15 Things To Expect When Moving To A Central American Country

In Nicaragua by VirginieLeave a Comment

The first time I stepped on Central American ground, I have to admit I had a bit of a cultural shock. It’s probably nothing compared to someone landing in India, but landing in Costa Rica was a bit overwhelming. After living in Central America for more than six months, I feel like I’ve gotten used to a lot of things I never thought I would have to! Some are great, other not so much.

If you’re planning on moving to any Central American country, or simply visit for a few weeks, this is a post you should read so you can skip a bit of the overwhelming part.

San Juan Del Sur Bay

1. When You Get Out Of The Airport, Taxis Driver Are Going To Yell At You From All Sides

If you were used to taxis cars waiting politely in line for people to come out and request their services, you’ll experience an entirely different world. A trick to not get too overwhelmed at this point is to have your ride already set up. This way, you can find your shuttle and don’t have to deal with pushy taxis drivers. But if you need help, they are usually super helpful, so don’t hesitate to ask them where you can find your shuttle driver!

2. Power Outages are Frequent

It doesn’t matter where exactly you live in Central America; you’ll get power outages more often than you’d like. If you’re just traveling around the country and don’t spend much time at home/in your hotel, it’s fine. But if you want to get some work done on your computer, it gets a bit annoying. You have to forgive yourself for the calls you’ll miss because the power was out.

San Juan Del Sur Bay

3. You Can’t Drink Water From The Tap

Don’t try it, except if someone tells you it’s okay. I know some hostel/hotel will have filters. Otherwise, just stick to bottled water. If you’re staying for quite a while, buying the big water jugs are a lot more affordable, and because you have to exchange the bottle, you don’t waste plastic. It’s also usually a lot cheaper per liter than the other options.

4. No Water Pressure Also Happens Too Often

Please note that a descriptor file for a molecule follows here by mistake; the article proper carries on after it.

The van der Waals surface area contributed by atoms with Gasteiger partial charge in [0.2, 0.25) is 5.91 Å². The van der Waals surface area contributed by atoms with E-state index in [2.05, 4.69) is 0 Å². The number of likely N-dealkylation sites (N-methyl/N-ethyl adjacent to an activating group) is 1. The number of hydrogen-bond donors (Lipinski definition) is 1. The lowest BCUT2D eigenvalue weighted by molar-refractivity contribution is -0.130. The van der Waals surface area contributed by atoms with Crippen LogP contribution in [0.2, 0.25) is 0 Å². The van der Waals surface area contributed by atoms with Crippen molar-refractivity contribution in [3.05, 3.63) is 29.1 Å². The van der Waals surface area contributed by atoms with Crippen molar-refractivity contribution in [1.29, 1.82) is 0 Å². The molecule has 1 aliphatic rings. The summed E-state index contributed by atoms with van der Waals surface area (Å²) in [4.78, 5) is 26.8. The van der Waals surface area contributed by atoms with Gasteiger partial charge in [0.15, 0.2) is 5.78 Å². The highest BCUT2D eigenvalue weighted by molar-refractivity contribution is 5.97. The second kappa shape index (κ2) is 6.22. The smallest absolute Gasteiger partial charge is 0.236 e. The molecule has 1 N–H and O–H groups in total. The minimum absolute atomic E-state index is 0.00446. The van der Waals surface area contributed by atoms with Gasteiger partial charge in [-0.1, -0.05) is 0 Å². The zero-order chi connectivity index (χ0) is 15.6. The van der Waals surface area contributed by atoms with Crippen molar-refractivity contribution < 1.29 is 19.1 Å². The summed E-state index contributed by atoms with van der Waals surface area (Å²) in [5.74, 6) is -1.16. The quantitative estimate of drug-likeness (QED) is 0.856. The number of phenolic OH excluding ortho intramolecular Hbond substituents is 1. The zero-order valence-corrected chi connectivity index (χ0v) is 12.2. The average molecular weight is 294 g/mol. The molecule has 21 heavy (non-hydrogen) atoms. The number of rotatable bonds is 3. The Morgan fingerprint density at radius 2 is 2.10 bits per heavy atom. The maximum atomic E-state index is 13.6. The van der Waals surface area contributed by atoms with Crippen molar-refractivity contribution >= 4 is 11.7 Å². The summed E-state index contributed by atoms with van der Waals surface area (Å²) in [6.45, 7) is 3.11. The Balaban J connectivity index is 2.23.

This mean that if you were planning on flushing your toilet or washing your hands, you might not have the water to do that. There are a few ways around that, like having a water tank on your property that you keep full most of the time (either from city water or rain water). We’ve had that happen too often in Mexico; we’re so glad for the tank in Nicaragua!

San Juan Del Sur Beach

5. Nothing Happens on Time

Especially in Costa Rica. If you’re expecting someone to come and repair something, you might have to wait the whole day for them. They said they’d come tomorrow? They actually meant in four days. Don’t expect people to show up on time and show up whenever you want too! :D

6. If you leave food on the counter, ants will get it

Trust me. Don’t leave your dishes in the sink for more than 10 minutes, or you’ll have a bunch of new friends. The sooner you deal with your dishes, the fewer chances you have of having to kill a bunch of ants in the process. It also goes for fresh food: don’t leave anything that isn’t sealed (or that doesn’t have a skin if it’s a fruit/vegetable) out. They’ll find it, and they’ll eat it. My trick? Put most of the food in the fridge! (Or the oven if you need more space.)

San Juan Del Sur Beach

7. Don’t be too surprised if you have a new rat pet

We had two in Costa Rica, and one in Nicaragua. Rats are something you’ll probably have to deal with if you rent something long-term in Central America. The trick to making sure you don’t get one of those? Keep ALL your food in the fridge! They ate through our rice bags in Costa Rica and there’s not much that can stop them from doing that. We even keep our popcorn kernels in the fridge now!

How do you get rid of them, though, if you get one? You can either try poison or traps, depending on what’s available. We were lucky enough that in Nicaragua, the cats around our house got him! (We know because he just disappeared after we put down traps and the cats were everywhere around the house.) Cats are great at catching vermin! (But don’t give poison to the rat if there are cats around, as they’ll get it if they decide to catch the rat!)

8. There Are Stray Dogs Everywhere

If you don’t like dogs or are scared of them, you might have a hard time in Central America. There are stray dogs everywhere. They aren’t mean at all, though! They usually just want someone to play with them or give them food. If you ignore them, they’ll ignore you. They might sometimes bark , but they very rarely bite. I’ve never had a problem with any of the dogs I’ve seen so far! (We actually bought some dog treats for when we get a visitor to our house!)